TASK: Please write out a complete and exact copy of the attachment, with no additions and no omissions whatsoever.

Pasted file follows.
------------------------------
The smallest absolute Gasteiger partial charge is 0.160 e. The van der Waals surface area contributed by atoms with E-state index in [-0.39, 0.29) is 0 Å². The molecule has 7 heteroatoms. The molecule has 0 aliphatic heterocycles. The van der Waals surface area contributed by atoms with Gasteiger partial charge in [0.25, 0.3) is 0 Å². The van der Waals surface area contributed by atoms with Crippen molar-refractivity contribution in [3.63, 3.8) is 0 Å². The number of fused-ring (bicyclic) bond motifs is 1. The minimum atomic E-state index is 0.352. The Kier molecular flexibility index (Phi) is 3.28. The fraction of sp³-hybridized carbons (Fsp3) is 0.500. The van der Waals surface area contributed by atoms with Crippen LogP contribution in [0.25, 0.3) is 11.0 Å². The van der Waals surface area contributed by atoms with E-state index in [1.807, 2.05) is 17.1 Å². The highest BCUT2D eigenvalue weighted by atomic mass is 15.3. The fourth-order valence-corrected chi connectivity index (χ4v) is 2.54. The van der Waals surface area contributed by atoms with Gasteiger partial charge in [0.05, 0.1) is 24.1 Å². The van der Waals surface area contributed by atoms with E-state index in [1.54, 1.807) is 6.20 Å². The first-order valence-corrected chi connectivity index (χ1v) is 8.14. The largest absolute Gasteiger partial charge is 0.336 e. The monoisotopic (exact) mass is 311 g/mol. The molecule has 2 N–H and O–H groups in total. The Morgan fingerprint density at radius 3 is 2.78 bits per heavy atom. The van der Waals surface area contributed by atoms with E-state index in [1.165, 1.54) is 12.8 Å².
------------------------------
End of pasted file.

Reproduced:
The smallest absolute Gasteiger partial charge is 0.160 e. The van der Waals surface area contributed by atoms with E-state index in [-0.39, 0.29) is 0 Å². The molecule has 7 heteroatoms. The molecule has 0 aliphatic heterocycles. The van der Waals surface area contributed by atoms with Gasteiger partial charge in [0.25, 0.3) is 0 Å². The van der Waals surface area contributed by atoms with Crippen molar-refractivity contribution in [3.63, 3.8) is 0 Å². The number of fused-ring (bicyclic) bond motifs is 1. The minimum atomic E-state index is 0.352. The Kier molecular flexibility index (Phi) is 3.28. The fraction of sp³-hybridized carbons (Fsp3) is 0.500. The van der Waals surface area contributed by atoms with Crippen LogP contribution in [0.25, 0.3) is 11.0 Å². The van der Waals surface area contributed by atoms with E-state index in [1.807, 2.05) is 17.1 Å². The highest BCUT2D eigenvalue weighted by atomic mass is 15.3. The fourth-order valence-corrected chi connectivity index (χ4v) is 2.54. The van der Waals surface area contributed by atoms with Gasteiger partial charge in [0.05, 0.1) is 24.1 Å². The van der Waals surface area contributed by atoms with E-state index in [1.54, 1.807) is 6.20 Å². The first-order valence-corrected chi connectivity index (χ1v) is 8.14. The largest absolute Gasteiger partial charge is 0.336 e. The monoisotopic (exact) mass is 311 g/mol. The molecule has 2 N–H and O–H groups in total. The Morgan fingerprint density at radius 3 is 2.78 bits per heavy atom. The van der Waals surface area contributed by atoms with E-state index in [1.165, 1.54) is 12.8 Å².